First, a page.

It provides criteria for levels of impairment for each facet, as appropriate, ranging from 0 to 3, and a 5th level, the highest level of impairment, labeled “total.” However, not every facet has every level of severity. The Consciousness facet, for example, does not provide for an impairment level other than “total,” since any level of impaired consciousness would be totally disabling.

Assign a 100-percent evaluation if “total” is the level of evaluation for one or more facets.

If no facet is evaluated as “total,” assign the overall percentage evaluation based on the level of the highest facet as follows:

0 = 0 percent; 1 = 10 percent;

2 = 40 percent; and 3 = 70 percent.

For example, assign a 70 percent evaluation if 3 is the highest level of evaluation for any facet.

Note (1):There may be an overlap of manifestations of conditions evaluated under the table titled “Evaluation Of Cognitive Impairment And Other Residuals Of TBI Not Otherwise Classified” with manifestations of a comorbid mental or neurologic or other physical disorder that can be separately evaluated under another diagnostic code.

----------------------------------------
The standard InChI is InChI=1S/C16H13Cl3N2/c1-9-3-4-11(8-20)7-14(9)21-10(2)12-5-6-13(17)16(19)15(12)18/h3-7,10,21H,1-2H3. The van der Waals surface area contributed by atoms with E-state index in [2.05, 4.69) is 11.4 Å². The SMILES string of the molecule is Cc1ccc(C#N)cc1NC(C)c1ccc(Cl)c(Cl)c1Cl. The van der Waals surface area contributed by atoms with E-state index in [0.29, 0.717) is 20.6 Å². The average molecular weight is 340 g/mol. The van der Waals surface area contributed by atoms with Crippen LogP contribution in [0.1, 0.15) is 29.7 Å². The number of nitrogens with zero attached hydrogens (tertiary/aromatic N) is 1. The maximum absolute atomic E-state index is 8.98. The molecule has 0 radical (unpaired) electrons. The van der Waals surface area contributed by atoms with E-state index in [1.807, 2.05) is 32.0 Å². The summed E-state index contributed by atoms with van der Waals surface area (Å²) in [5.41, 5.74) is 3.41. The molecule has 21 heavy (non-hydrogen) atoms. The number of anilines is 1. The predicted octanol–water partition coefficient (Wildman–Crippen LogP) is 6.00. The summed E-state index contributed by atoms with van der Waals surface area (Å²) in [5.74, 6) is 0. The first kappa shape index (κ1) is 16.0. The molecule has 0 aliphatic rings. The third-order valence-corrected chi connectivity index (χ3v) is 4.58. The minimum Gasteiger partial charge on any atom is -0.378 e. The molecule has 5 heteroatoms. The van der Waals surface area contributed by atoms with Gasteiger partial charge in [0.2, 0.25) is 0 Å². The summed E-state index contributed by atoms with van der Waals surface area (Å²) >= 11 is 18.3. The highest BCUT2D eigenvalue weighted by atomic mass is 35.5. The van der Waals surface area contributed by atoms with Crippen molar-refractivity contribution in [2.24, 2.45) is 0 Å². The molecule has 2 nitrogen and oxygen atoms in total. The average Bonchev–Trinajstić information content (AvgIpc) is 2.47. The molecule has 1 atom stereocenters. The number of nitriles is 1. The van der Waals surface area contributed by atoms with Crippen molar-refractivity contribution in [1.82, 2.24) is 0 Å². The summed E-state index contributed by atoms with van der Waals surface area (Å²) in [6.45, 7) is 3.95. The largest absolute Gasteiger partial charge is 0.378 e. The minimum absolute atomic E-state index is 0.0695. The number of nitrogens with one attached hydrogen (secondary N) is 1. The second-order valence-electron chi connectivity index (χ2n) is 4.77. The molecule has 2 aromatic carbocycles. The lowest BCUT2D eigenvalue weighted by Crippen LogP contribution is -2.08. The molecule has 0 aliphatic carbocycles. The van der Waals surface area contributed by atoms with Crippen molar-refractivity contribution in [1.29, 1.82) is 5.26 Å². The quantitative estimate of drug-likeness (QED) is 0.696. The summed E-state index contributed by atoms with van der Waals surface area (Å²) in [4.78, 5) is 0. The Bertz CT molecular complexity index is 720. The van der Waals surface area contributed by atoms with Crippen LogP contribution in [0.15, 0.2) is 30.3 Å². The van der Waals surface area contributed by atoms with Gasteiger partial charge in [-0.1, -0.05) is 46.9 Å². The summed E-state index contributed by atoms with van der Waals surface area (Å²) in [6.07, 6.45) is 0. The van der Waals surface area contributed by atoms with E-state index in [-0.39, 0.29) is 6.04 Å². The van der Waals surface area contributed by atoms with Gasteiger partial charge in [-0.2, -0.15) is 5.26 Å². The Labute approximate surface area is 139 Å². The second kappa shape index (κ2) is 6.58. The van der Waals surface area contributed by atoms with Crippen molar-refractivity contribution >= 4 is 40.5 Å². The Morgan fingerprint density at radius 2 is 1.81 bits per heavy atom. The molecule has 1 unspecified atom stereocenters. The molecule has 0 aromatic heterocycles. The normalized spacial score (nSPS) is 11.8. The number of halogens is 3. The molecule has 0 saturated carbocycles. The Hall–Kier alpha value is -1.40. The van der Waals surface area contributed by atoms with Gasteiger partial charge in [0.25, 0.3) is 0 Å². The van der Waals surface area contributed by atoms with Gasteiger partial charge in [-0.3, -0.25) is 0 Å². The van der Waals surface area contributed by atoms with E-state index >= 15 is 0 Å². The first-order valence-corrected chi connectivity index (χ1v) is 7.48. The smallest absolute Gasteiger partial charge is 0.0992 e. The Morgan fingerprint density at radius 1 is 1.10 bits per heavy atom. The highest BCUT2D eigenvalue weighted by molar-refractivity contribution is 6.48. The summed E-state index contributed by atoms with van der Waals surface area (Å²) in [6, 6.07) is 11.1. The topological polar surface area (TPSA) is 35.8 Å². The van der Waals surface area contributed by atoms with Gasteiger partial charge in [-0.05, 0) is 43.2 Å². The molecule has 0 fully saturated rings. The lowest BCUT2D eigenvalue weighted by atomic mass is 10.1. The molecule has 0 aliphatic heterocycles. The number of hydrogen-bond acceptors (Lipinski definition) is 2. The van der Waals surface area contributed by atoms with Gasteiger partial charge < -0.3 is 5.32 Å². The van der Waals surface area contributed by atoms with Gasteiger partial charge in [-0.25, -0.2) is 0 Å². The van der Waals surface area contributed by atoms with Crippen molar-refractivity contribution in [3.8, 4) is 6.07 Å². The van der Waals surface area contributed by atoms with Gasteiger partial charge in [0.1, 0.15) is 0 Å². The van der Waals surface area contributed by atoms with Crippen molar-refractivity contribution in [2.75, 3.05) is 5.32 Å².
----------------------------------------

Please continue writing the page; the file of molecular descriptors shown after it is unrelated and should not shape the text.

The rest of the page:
In such cases, do not assign more than one evaluation based on the same manifestations. If the manifestations of two or more conditions cannot be clearly separated, assign a single evaluation under whichever set of diagnostic criteria allows the better assessment of overall impaired functioning due to both conditions.

However, if the manifestations are clearly separable, assign a separate evaluation for each condition.

Note (2):Symptoms listed as examples at certain evaluation levels in the table are only examples and are not symptoms that must be present in order to assign a particular evaluation.